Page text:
How and why did painters centre sensory experience, enchanting emotions, and cultural landscapes in South Asia? A Splendid Land is the first exhibition to address this question through dazzling paintings made over a period of two hundred years, spanning from Mughal to colonial India, that have never been published or exhibited in the United States.
Around 1700, artists in Udaipur began creating large, immersive paintings to convey the mood (bhava) of the city’s palaces, lakes, and mountains. A Splendid Land explores how painters depicted places, mapped terrains, and triggered memories to foster political and personal attachments to land. By examining social networks, ecological relations, and pleasurable pursuits, and by drawing upon previously untranslated sources and engaging with the history of the senses, A Splendid Land opens early modern art history to new interpretative possibilities.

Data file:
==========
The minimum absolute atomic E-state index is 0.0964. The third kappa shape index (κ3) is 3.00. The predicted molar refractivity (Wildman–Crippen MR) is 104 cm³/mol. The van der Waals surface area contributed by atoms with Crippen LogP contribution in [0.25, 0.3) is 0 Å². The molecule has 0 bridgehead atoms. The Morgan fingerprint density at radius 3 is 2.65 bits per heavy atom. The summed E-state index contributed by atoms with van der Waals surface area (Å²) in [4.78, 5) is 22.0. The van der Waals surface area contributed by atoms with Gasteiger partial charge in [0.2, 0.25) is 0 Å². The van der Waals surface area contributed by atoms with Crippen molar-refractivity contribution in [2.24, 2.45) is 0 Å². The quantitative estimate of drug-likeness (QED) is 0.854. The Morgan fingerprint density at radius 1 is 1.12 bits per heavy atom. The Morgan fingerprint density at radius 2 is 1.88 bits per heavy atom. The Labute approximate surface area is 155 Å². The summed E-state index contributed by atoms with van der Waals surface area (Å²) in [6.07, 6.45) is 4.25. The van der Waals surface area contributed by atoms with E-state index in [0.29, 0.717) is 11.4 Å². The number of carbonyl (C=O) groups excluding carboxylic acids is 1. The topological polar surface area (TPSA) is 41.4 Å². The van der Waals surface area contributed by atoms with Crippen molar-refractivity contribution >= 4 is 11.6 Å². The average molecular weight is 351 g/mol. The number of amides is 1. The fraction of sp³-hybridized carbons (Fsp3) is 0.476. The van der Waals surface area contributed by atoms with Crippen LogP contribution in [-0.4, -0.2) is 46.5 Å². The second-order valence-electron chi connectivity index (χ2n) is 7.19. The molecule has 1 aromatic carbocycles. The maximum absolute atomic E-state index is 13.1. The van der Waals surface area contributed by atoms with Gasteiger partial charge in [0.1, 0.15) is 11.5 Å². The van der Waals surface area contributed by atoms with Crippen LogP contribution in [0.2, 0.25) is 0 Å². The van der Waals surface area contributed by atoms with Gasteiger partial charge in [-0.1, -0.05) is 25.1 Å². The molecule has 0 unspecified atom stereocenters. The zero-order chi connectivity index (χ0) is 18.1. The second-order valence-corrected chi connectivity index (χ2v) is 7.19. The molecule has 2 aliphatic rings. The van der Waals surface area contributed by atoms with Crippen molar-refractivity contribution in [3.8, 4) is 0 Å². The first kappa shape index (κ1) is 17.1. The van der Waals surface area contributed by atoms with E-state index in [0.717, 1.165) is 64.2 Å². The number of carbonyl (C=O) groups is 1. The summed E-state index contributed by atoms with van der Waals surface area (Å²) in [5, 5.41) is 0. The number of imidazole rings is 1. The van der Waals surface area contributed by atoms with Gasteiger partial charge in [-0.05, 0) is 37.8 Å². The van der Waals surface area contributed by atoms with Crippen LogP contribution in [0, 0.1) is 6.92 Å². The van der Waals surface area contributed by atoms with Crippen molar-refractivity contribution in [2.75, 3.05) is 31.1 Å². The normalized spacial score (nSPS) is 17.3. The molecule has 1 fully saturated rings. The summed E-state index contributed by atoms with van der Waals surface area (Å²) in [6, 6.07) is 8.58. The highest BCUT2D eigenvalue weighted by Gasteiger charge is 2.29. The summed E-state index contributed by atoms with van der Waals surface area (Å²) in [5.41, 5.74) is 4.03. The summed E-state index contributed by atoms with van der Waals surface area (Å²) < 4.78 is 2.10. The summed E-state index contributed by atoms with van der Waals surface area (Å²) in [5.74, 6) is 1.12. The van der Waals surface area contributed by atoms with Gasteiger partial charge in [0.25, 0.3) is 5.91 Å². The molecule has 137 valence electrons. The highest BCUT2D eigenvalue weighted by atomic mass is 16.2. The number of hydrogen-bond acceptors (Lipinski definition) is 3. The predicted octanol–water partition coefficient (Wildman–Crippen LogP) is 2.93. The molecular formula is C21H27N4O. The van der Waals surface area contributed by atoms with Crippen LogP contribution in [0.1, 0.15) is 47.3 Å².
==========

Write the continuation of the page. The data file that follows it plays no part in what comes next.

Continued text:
About the Author
Dipti Khera, PhD: Associate Professor of Art History, Department of Art History, and Institute of Fine Arts, New York University, Trained in architecture, museum anthropology, and art history, Dipti Khera has published on Indian painting, colonial taste and design, and early modern mobilities revealed through vernacular travel objects. Khera’s The Place of Many Moods: Udaipur's Painted Lands and India's Eighteenth Century (Princeton University Press, 2020) was awarded the American Institute of Indian Studies’ Edward Cameron Dimock, Jr. Prize in Indian Humanities. Among her many collaborations,